First dropdown filter
Options available in the first filter dropdown are: Firewall, Webfilter, ContentFilter, Antispam, Antivirus, Ipsecvpn, and IPS.
Select the event that you want to filter in the first dropdown filter.
Second dropdown filter
Options available in the second filter dropdown are: event-name, source-address, destination-address, application, user, service, policy, nested-application, source-interface, and source-zone.
Select the next criteria of the event on which you want to filter from the second dropdown filter.
Displays the filter parameter that you selected from the second filter dropdown.
In the filter statement the following limitation exists.
For example, if you have used & operator and the parameter event-name once, I cannot use them again in the same filter statement
Note: The filter statement is NOT case-sensitive.
Add the parameter for which you want to filter. For example,
in the first dropdown if you selected Firewall as the event filter
and in the second filter dropdown you selected event-name as the parameter,
then the text box displays
Executes the filter statement that is displayed in the text box.
Clears the filters.
Show Hide Column Filter icon represented by three vertical dots
Enables you to show or hide a column in the grid.
Table 2describes the grid elements that are displayed in the Detailed View.
Table 2: All Events - Grid Elements in Detailed View
The severity level of the threat.
The event name of the log.
The description of the log.
Attack name of the log: Trojan, worm, virus, and so on.
UTM Category or Virus Name
The UTM category of the log.
The event category of the log.
The source IP address from where the event occurred.
The source port of the event.
The destination IP address of the event.
The destination port of the event.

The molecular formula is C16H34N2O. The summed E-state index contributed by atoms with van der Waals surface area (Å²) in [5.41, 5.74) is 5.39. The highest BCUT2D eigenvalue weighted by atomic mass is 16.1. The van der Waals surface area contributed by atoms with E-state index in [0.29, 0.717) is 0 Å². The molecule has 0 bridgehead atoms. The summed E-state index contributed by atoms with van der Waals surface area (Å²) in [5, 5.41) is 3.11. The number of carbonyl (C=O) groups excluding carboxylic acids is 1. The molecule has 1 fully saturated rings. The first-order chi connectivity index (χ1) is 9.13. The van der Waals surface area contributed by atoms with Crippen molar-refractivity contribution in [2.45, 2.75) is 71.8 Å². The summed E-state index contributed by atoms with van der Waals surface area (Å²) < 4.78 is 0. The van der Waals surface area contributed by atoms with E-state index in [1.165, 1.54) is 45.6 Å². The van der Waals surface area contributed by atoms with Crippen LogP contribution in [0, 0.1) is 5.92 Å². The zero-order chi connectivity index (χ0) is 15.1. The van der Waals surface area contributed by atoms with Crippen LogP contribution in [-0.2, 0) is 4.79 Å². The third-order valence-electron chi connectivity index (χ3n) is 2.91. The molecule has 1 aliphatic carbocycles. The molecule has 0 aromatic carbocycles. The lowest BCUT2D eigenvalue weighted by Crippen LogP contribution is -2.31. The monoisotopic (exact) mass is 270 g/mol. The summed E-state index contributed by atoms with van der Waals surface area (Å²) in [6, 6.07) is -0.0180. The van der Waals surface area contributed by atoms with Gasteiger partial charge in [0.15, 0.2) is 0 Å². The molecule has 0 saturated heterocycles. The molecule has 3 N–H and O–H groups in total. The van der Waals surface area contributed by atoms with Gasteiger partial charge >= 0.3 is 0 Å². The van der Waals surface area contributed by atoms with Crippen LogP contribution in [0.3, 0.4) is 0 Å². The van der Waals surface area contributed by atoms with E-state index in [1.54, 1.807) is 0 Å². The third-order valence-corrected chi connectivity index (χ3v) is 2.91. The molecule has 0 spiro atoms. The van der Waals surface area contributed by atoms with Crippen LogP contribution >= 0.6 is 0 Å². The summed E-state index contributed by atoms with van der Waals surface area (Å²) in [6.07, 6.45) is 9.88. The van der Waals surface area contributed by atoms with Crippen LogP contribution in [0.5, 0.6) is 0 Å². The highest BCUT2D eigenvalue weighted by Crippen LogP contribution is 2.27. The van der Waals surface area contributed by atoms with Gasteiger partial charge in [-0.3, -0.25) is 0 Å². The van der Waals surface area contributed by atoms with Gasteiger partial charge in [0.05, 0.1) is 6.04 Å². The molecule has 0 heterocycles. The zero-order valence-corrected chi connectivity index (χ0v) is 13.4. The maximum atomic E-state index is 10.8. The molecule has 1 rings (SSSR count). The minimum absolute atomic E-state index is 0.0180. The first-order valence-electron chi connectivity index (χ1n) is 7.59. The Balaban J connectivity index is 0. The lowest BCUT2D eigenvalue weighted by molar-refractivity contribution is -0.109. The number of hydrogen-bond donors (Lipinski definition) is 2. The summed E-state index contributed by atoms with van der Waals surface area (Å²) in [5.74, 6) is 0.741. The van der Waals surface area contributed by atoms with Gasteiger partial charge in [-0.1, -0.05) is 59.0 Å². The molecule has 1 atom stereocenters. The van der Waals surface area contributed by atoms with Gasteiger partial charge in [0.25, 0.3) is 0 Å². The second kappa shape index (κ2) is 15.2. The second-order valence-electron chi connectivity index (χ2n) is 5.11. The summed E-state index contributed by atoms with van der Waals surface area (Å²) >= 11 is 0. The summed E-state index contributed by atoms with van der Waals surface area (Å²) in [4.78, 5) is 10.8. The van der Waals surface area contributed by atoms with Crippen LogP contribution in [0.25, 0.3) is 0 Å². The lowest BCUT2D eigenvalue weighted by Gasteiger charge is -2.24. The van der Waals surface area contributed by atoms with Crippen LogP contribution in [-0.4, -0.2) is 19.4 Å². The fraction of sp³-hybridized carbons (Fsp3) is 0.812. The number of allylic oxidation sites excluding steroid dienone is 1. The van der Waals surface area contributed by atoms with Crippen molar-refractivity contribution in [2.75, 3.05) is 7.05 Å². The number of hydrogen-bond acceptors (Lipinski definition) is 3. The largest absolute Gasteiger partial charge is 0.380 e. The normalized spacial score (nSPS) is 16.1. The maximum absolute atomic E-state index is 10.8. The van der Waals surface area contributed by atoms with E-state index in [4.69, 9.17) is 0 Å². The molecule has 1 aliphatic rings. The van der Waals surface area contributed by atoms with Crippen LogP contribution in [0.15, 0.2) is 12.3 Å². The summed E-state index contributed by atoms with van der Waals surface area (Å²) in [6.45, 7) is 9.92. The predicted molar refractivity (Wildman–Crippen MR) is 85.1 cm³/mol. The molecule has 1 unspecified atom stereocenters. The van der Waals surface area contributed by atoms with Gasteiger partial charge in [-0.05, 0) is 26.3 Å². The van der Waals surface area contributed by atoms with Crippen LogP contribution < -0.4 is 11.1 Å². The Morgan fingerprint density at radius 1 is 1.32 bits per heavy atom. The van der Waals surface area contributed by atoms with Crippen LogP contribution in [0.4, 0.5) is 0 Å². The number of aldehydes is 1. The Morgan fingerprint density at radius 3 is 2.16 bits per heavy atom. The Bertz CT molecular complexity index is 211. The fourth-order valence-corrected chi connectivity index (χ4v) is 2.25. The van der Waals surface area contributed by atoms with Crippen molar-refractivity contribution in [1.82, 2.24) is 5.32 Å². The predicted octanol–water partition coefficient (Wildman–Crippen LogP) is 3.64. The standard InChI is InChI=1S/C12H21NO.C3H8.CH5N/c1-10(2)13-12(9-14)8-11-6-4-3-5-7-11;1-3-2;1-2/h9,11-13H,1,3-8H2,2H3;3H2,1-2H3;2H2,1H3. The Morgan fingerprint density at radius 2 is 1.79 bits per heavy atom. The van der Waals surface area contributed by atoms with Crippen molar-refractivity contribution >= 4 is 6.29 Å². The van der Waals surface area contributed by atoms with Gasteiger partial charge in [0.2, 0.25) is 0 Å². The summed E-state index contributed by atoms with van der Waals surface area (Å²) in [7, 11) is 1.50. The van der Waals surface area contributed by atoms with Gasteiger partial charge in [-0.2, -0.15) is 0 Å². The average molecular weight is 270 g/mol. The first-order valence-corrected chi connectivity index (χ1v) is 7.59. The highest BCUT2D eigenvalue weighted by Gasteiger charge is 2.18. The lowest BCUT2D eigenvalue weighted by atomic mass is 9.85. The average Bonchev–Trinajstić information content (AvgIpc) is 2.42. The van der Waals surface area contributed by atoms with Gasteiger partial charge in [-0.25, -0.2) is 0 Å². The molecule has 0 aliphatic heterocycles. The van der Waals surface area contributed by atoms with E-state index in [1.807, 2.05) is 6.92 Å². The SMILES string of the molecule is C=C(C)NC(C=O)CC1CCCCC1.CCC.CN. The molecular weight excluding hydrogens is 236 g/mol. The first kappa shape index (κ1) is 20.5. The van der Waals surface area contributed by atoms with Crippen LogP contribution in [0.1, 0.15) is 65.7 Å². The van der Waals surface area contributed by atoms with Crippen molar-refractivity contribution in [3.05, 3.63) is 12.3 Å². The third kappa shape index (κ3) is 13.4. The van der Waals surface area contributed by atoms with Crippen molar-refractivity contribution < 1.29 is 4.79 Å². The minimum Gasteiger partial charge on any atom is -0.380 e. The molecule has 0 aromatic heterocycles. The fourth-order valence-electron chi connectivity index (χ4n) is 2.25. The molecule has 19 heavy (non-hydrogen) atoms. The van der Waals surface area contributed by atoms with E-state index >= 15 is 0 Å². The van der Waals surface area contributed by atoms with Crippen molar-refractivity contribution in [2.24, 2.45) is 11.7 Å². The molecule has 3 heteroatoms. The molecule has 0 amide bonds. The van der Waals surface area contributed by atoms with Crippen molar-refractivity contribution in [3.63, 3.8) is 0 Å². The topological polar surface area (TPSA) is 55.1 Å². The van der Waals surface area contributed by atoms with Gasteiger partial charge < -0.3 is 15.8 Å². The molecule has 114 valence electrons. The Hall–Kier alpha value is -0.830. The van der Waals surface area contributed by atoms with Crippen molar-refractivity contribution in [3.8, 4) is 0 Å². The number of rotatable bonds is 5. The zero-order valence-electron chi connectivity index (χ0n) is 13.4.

The application name from which the events or logs are generated.
The username from whom the log is generated.
The host name in the log.
The name of the application service. For example, FTP, HTTP, SSH, and so on.
The protocol ID in the log.
Policy name in the log.
User traffic received from the zone.
The destination zone of the log.
The nested application in the log.
Role names associated with the event.
The reason for the log generation. For example, a connection tear down may have an associated reason such as authentication failed.
NAT Source Port
The translated source port.
NAT Destination Port
The translated destination port.
NAT Source Rule Name
The NAT source rule name.
NAT Destination Rule Name
The NAT destination rule name.
NAT Source IP
The translated (or natted) source IP address. It can contain IPv4 or IPv6 addresses.
NAT Destination IP
The translated (also called natted) destination IP address.
Traffic Session ID
The traffic session ID of the log.
Accessed URL name that triggered the event.
The object name of the log.
The path name of the log.
Logical System Name
The name of the logical system.
The rule name of the log.
Action taken for the event: warning, allow, and block.
The time when the log was received.